I photographed this cemetery scene last evening as the sun set on another cold day. This shot was only possible by shooting two exposures because the flare was too overbearing,so I blocked the top half with my hand as I captured a flare free bottom of the shot, and then I had to wait till the sun was right on the horizon to get the second part of the shot. The only thing that is less than perfect is the fact that the sun set to the right of where it was when it cast the shadows,and unfortunately there were little if any shadows when it got low enough to capture it properly,so I had to use the two images I did.
This is a stream located along a quiet country road in Lancaster County,and it includes a farm at the end of the stream and several majestic old trees. This is not the first time I have attempted to photograph this lovely setting but it is the first time I had the opportunity to use my new flashlight to add some interesting light to help accentuate the lay of the land. One reason this spot appeals to me is because the trees are against the clear horizon,so they stand out nicely and do not blend in with the land. It was around 4 degrees when I photographed this,which took close to an hour or more to capture.One thing that puzzles me is how the temperature actual drops after sunrise on days like this. It was 11 degrees when I left home and after the sun came up,it dropped to 4 so go figure. I photographed the farm located beside this stream the night before and that image is awesome but the owners asked me not to post that,so I agreed not to show it here unfortunately.
This pair of Amish sleigh riders are zipping down the road in rural Lancaster county on a day that saw temperatures hover around five degrees. Judging by the fact that you can only see their eyes,its safe to assume it was a bit brisk in the old red sleigh.Next time you complain about your car not heating up quickly enough in winter,think of these two.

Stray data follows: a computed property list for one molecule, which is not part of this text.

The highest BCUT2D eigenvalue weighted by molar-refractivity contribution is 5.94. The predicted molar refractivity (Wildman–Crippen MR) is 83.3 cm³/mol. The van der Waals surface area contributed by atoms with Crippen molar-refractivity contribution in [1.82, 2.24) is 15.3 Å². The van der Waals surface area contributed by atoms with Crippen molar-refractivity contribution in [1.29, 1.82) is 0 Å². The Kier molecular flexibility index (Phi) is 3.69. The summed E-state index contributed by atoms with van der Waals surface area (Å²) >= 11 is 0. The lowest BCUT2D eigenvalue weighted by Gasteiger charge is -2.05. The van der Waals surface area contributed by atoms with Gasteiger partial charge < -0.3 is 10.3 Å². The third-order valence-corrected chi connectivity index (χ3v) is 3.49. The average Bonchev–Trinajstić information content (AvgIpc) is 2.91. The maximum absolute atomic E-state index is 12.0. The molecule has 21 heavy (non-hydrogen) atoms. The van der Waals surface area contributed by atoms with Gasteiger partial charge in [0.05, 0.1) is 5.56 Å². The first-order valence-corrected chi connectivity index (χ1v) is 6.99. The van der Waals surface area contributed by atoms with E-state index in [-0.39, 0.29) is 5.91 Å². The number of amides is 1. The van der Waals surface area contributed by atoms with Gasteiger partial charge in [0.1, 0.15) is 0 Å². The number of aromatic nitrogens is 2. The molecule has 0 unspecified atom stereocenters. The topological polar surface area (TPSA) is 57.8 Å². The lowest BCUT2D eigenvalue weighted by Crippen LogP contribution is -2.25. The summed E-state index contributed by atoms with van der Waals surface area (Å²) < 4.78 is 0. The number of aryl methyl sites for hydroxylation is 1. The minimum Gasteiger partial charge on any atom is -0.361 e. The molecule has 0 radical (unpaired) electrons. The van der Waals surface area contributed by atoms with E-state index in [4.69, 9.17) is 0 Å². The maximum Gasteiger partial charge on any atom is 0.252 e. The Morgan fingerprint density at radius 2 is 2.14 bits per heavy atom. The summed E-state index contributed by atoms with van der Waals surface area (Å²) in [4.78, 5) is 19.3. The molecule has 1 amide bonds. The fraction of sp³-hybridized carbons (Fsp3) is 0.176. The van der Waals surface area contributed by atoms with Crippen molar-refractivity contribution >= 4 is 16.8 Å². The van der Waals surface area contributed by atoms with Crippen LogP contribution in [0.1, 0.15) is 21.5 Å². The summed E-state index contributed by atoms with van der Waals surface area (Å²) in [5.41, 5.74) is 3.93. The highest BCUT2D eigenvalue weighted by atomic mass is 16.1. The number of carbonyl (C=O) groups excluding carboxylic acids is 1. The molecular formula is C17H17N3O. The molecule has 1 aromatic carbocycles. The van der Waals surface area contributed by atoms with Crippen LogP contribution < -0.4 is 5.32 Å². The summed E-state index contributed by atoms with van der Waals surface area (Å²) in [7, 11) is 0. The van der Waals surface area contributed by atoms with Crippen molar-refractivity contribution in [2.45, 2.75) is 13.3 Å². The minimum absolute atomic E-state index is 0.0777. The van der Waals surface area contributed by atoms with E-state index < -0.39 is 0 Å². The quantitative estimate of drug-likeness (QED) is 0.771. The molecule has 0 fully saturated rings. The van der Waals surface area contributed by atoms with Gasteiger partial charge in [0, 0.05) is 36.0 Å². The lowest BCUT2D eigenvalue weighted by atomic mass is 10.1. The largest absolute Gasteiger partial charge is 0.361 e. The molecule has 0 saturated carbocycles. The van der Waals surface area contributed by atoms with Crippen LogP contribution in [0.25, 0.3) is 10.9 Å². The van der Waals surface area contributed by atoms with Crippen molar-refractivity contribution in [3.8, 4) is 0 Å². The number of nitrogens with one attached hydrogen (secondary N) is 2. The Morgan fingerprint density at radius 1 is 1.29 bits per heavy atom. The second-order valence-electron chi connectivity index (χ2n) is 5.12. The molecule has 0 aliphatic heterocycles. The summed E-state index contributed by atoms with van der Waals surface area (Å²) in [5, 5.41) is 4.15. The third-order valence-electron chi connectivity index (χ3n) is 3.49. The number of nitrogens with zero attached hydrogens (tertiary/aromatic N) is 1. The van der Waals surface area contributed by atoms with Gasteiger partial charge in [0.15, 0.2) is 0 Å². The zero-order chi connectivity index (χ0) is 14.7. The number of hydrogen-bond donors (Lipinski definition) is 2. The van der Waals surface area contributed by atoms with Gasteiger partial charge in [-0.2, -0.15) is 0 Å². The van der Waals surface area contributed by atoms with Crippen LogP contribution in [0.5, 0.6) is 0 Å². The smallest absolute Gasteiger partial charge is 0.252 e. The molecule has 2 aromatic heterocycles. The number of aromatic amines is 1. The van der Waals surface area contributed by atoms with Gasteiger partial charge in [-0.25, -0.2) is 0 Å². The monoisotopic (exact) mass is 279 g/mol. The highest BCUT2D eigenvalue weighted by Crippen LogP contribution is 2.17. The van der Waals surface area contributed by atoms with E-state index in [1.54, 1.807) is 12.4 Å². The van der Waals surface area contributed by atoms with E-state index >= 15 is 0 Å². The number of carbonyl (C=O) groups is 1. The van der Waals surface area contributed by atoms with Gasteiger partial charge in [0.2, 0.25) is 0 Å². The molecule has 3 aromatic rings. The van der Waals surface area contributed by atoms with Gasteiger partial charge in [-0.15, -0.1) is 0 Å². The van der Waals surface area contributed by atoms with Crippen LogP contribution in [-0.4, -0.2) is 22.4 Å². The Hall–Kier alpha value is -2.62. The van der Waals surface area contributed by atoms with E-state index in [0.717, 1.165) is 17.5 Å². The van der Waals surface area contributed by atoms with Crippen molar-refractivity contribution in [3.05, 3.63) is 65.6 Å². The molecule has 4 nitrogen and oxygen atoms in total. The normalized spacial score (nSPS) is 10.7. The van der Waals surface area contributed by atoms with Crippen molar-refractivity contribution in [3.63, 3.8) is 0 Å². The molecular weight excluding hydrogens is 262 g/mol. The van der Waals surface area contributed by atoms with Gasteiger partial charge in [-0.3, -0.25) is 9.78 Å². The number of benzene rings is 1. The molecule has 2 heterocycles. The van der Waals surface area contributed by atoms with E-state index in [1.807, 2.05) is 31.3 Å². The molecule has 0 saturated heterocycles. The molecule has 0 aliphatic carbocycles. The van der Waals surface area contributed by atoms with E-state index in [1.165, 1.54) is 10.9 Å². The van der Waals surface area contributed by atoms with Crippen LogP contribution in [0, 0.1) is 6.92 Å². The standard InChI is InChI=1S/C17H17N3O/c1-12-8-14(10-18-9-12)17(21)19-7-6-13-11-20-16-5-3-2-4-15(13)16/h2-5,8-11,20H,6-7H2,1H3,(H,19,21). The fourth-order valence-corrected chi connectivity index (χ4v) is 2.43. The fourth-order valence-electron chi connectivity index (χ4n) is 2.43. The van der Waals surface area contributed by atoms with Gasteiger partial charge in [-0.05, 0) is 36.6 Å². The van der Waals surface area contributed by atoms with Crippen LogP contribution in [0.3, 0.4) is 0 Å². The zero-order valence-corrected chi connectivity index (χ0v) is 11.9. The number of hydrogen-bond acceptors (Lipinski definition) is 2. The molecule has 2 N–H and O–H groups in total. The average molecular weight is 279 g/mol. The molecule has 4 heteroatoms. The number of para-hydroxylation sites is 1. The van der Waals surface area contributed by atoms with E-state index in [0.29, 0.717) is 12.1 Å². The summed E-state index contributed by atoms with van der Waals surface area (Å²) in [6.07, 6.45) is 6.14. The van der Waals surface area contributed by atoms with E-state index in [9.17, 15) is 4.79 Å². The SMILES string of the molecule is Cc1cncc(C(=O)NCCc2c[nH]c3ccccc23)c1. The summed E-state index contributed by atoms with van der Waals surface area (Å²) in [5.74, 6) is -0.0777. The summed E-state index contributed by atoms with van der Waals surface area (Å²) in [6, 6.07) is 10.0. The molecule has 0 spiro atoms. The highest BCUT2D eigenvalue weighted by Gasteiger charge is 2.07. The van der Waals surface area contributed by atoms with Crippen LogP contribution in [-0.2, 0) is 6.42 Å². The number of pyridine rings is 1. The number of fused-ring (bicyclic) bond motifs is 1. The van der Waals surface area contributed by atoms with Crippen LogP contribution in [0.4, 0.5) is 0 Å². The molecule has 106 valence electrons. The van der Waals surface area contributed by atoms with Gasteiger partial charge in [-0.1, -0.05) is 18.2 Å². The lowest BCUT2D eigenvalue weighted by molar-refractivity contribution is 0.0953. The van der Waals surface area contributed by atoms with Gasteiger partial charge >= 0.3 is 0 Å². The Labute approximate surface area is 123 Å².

I headed out to a local cemetery to try some light painting this past weekend and once again temperatures in the single digits tested my dedication to the craft. The sunset was nice and the colorful sky in this image is part light from sunset and the city nearby,which gave a neat effect. I used my nitecor flashlight to illuminate the chapel,trees,snow and tombstones. I always am on my toes when I am alone in places like this because I have seen homeless sleeping here,but not with the temperatures we have right now. I was also worried the gate might be closed when I went to leave but thankfully that was not the case.
This telephoto shot compressed the distance between the one room school-house in the middle and two Amish farms in the background. I find it humorous how modern schools have closed several times due to low temperatures,yet Amish kids still walk to school and attend on the days public schools are closed. I spoke to an Amish friend and he told me ”we love our children just as much,we just don’t think they need to be sheltered from every adversity”. Some people wonder how the Amish can live without all the modern gadgets,yet they have things many can only dream of,like contentment, humility and the list goes on and on. Imagine sitting in the outhouse at that school in minus 10 degree weather,and you can bet you would take care of business in a timely fashion.
We have been bouncing back and forth between temperatures than can reach 40 one day and then plummet to single digits the next,and while I like a good hard winter,it has been a little painful going out shooting lately. On this day I left the house at five in the morning and the temp was a whopping 1 degree,but as the morning progressed and winds picked up, the wind chill went to minus 18,and there were several times I could not feel my fingers as I controlled the camera from my tablet.I wore gloves with hand warmers,but changing camera settings is a bit tough with thick gloves,so they came off at times and that proved very painful and I could see my finger touch the tablet screen but could not feel it.Being near water did not particularly help keep me warm either but memories like that get etched in your brain for posterity and every time I look at this image,I will be transported back in time to feel all the cold again.
Imagine waking up and sitting out at this table to drink your morning coffee. A creek flowing at the bottom of the hill and farms in the valley create a vista that just melts your cares away. Might be a little nippy on mornings like this,but maybe you could substitute hot chocolate for coffee. The owners claim they regularly see eagles,osprey and herons who fish the waters.